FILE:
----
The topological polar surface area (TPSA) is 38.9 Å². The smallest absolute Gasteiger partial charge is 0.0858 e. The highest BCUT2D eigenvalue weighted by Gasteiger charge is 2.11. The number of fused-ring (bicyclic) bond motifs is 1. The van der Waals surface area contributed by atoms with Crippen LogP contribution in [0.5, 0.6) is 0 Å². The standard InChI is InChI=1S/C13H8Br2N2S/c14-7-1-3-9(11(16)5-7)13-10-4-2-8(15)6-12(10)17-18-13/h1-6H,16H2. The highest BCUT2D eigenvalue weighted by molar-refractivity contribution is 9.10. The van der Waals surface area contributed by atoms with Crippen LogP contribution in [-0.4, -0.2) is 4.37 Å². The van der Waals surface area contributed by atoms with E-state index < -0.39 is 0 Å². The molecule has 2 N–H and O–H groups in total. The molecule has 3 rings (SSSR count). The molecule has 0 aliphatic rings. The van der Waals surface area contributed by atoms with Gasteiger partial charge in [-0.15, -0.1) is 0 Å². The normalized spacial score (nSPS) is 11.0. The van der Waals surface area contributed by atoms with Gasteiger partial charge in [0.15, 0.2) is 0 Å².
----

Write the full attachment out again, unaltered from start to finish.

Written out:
The topological polar surface area (TPSA) is 38.9 Å². The smallest absolute Gasteiger partial charge is 0.0858 e. The highest BCUT2D eigenvalue weighted by Gasteiger charge is 2.11. The number of fused-ring (bicyclic) bond motifs is 1. The van der Waals surface area contributed by atoms with Crippen LogP contribution in [0.5, 0.6) is 0 Å². The standard InChI is InChI=1S/C13H8Br2N2S/c14-7-1-3-9(11(16)5-7)13-10-4-2-8(15)6-12(10)17-18-13/h1-6H,16H2. The highest BCUT2D eigenvalue weighted by molar-refractivity contribution is 9.10. The van der Waals surface area contributed by atoms with Crippen LogP contribution in [-0.4, -0.2) is 4.37 Å². The van der Waals surface area contributed by atoms with E-state index < -0.39 is 0 Å². The molecule has 2 N–H and O–H groups in total. The molecule has 3 rings (SSSR count). The molecule has 0 aliphatic rings. The van der Waals surface area contributed by atoms with Gasteiger partial charge in [-0.15, -0.1) is 0 Å². The normalized spacial score (nSPS) is 11.0. The van der Waals surface area contributed by atoms with Gasteiger partial charge in [0.15, 0.2) is 0 Å².